The Obama Administration Backs Away From Mubarak

by Pejman Yousefzadeh on January 30, 2011

For better, or for worse:

US Secretary of State Hillary Clinton has called for an “orderly transition” to democracy in Egypt, but warned there is a long way to go in the process.

“Democracy, human rights and economic reform are in the best interests of the Egyptian people,” she told ABC News.

“Any government that does not try to move in that direction cannot meet the legitimate interest of the people.”

[. . .]

Mrs Clinton took the rare step of appearing in back-to-back interviews on five US Sunday morning talk shows to address the situation in Egypt.

She was repeatedly asked to back, or oppose President Mubarak, but side-stepped every opportunity to do either, our correspondent says.

“We want to see an orderly transition so that no-one fills a void, that there not be a void, that there be a well thought-out plan that will bring about a democratic participatory government,” Mrs Clinton told the “Fox News Sunday” programme.

“We are trying to convey a message that is very clear,” Mrs Clinton told ABC News. “That we want to ensure that there is no violence and no provocation that results in violence… We want to see these reforms and a process of national dialogue begun so that the people of Egypt can see their legitimate concerns addressed.”

Asked if she thought Egyptian President Hosni Mubarak had taken the necessary steps so far to hold on, Mrs Clinton said: “It’s not a question of who retains power… It’s how are we going to respond to the legitimate needs and grievances expressed by the Egyptian people and chart a new path.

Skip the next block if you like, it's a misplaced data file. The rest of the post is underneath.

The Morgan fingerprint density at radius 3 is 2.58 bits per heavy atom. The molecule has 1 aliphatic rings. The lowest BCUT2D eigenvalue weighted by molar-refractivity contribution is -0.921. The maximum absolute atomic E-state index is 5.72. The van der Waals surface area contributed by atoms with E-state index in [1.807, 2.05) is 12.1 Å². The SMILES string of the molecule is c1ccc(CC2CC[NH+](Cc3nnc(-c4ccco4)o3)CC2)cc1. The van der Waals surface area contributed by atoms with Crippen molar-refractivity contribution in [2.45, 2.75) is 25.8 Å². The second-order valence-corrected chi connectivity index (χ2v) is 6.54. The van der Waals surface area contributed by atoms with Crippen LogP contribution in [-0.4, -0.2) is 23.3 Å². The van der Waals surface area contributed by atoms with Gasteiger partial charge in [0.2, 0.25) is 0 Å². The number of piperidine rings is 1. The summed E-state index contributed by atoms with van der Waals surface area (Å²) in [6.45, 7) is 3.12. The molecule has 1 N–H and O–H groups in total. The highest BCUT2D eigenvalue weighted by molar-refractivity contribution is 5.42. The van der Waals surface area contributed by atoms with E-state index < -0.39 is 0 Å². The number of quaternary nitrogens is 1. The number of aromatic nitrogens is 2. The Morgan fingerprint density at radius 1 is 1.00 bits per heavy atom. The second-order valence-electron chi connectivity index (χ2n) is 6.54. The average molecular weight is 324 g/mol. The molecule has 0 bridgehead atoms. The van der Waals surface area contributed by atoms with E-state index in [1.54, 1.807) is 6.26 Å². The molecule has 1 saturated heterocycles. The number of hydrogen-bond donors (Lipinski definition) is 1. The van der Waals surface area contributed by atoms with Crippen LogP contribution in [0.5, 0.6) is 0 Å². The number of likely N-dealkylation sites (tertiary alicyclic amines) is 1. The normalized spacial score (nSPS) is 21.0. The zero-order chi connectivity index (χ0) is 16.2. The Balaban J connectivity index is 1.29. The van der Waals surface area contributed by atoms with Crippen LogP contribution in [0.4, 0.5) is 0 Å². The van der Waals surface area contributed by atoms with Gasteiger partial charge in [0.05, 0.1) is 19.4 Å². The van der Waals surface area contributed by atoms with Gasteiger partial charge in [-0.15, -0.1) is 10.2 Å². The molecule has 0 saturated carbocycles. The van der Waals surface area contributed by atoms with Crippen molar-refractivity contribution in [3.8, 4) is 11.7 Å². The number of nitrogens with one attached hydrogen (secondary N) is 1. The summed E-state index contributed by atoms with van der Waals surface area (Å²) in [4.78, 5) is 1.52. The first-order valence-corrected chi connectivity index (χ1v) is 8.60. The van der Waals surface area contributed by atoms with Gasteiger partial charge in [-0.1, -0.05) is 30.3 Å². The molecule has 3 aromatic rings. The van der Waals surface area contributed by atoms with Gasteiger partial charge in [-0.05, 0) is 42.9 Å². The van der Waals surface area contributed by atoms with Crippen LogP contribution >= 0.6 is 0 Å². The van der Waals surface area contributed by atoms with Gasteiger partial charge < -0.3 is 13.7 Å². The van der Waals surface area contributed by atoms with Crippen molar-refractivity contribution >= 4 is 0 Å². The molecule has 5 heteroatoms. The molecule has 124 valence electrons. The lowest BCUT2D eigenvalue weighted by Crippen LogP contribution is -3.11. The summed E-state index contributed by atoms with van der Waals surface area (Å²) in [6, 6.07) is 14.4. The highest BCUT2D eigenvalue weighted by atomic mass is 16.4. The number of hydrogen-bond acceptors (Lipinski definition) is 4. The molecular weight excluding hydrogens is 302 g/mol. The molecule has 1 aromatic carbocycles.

“Clearly, the path that has been followed has not been one that has created that democratic future, that economic opportunity that people in the peaceful protests are seeking.”

Absent a massive and brutal crackdown that utterly cows the protesters (and even that might not work at this stage), it seems that Mubarak is not long for this political world. The question of a replacement is becoming more and more urgent, as is the question of whether the Muslim Brotherhood, or other radical religious organizations will step into the breach and make Egypt into a theocracy.

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